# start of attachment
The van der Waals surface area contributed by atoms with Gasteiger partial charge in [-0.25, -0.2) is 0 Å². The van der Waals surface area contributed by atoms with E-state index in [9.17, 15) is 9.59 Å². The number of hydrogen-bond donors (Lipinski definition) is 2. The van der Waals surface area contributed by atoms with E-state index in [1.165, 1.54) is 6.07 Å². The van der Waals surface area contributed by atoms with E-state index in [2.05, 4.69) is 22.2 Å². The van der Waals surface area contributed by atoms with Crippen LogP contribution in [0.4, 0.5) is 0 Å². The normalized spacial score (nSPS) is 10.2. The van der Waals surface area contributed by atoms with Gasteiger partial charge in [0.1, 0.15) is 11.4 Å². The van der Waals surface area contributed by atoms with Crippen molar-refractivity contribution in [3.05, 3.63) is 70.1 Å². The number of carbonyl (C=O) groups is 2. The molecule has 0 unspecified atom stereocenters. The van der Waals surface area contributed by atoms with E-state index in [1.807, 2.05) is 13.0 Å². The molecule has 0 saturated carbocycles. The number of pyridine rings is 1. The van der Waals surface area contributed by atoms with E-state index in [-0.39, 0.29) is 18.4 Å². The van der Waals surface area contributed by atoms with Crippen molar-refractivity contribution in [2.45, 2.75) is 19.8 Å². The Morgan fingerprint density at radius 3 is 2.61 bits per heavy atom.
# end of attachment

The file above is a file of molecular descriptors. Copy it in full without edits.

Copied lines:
The van der Waals surface area contributed by atoms with Gasteiger partial charge in [-0.25, -0.2) is 0 Å². The van der Waals surface area contributed by atoms with E-state index in [9.17, 15) is 9.59 Å². The number of hydrogen-bond donors (Lipinski definition) is 2. The van der Waals surface area contributed by atoms with E-state index in [1.165, 1.54) is 6.07 Å². The van der Waals surface area contributed by atoms with E-state index in [2.05, 4.69) is 22.2 Å². The van der Waals surface area contributed by atoms with Crippen LogP contribution in [0.4, 0.5) is 0 Å². The normalized spacial score (nSPS) is 10.2. The van der Waals surface area contributed by atoms with Gasteiger partial charge in [0.1, 0.15) is 11.4 Å². The van der Waals surface area contributed by atoms with Crippen molar-refractivity contribution in [3.05, 3.63) is 70.1 Å². The number of carbonyl (C=O) groups is 2. The molecule has 0 unspecified atom stereocenters. The van der Waals surface area contributed by atoms with E-state index in [1.807, 2.05) is 13.0 Å². The molecule has 0 saturated carbocycles. The number of pyridine rings is 1. The van der Waals surface area contributed by atoms with E-state index in [-0.39, 0.29) is 18.4 Å². The van der Waals surface area contributed by atoms with Crippen molar-refractivity contribution in [2.45, 2.75) is 19.8 Å². The Morgan fingerprint density at radius 3 is 2.61 bits per heavy atom.